The Fascist and Nazi press attacked Schuster during the war, without his suffering loss of esteem among his own flock in Milan. On 25 April 1945, the cardinal hosted in the archbishop's palace in Milan a meeting between Italian partisans and Mussolini in an attempt to obtain a truce between the two parties. However, Mussolini did not accept the demand for unconditional surrender that Marazza and Pertini, the partisan delegates, made. Mussolini arrived on time at 4:00pm without the other side being present. The delegates Cadorna and Lombardi as well as Marazza arrived an hour later. Mussolini had a talk with Schuster in the meantime, who gave him a glass of rosolio to drink and a copy of a book he had written about the life of a saint. Schuster made an effort to preach humility to Mussolini. Once Graziani and the other Fascist leaders arrived (according to the versions given according to all those present including Schuster), events that occurred differ according to the individuals versions of events.[10]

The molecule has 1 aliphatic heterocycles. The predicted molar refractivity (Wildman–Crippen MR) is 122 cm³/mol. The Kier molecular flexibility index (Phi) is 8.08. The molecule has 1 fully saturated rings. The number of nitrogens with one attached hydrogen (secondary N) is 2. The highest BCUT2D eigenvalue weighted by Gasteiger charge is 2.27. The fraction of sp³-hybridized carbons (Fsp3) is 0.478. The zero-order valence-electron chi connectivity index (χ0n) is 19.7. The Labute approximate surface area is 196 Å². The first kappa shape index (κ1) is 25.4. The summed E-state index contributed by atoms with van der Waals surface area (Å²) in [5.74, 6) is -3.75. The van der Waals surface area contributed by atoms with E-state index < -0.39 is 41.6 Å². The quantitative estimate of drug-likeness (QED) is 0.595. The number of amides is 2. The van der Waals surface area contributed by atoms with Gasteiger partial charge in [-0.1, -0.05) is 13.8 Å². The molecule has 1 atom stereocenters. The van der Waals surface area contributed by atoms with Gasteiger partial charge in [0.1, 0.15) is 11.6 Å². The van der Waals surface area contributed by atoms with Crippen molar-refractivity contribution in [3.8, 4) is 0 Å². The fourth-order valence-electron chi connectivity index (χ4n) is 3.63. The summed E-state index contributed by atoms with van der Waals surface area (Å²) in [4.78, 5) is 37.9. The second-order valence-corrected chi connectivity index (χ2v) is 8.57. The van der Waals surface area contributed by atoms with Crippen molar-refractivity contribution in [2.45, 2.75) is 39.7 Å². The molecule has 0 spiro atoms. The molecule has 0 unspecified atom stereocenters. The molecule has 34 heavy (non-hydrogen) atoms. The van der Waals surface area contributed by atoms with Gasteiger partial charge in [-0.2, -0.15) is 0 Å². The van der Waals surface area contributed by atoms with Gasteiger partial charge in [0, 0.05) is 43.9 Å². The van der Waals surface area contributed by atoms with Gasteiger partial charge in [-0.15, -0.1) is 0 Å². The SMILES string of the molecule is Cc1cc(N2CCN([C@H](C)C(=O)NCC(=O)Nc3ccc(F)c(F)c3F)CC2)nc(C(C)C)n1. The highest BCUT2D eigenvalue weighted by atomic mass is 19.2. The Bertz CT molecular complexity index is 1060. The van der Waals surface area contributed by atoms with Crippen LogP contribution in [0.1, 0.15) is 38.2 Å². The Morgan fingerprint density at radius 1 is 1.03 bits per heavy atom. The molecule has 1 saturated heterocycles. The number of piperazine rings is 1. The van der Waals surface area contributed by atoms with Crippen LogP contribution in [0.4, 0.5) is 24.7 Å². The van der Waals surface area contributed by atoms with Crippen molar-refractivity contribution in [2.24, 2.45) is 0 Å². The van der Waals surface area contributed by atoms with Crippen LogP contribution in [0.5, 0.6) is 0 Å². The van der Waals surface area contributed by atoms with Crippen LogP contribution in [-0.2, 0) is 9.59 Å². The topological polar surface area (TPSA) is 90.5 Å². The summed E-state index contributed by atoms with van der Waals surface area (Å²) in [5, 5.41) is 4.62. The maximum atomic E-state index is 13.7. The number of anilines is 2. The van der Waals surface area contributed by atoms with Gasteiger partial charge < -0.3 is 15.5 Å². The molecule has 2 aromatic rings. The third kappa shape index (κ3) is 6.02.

Although the cardinal sought Mussolini out on 25 April 1945 and urged him to make his peace with God and his fellow man, Mussolini spurned the admonition and was assassinated within a week.[citation needed]

Following the end of the war, cardinal made frequent attempts to emphasize the danger of totalitarianism that communism and fascism inspired.[11]

Beatification[edit]

Monument in Verano Brianza.

The process for his beatification opened in Milan in a diocesan process that his successor inaugurated on 30 August 1957; the process was closed on 31 October 1963 after a process was held in Rome from 21 November 1959 to 13 July 1961 to collect additional evidence and documentation.[citation needed] His writings were approved on 5 March 1970 as having adhered to traditional doctrine. The cause remained dormant for some time until 18 July 1986 when the Congregation for the Causes of Saints validated the diocesan phase while later receiving the Positio for assessment in 1989.[citation needed] Theologians approved the cause on 12 October 1993 as did the C.C.S. members later on 11 January 1994. Pope John Paul II confirmed that Schuster had led a life of heroic virtue and named him as Venerable on 26 March 1994.[citation needed]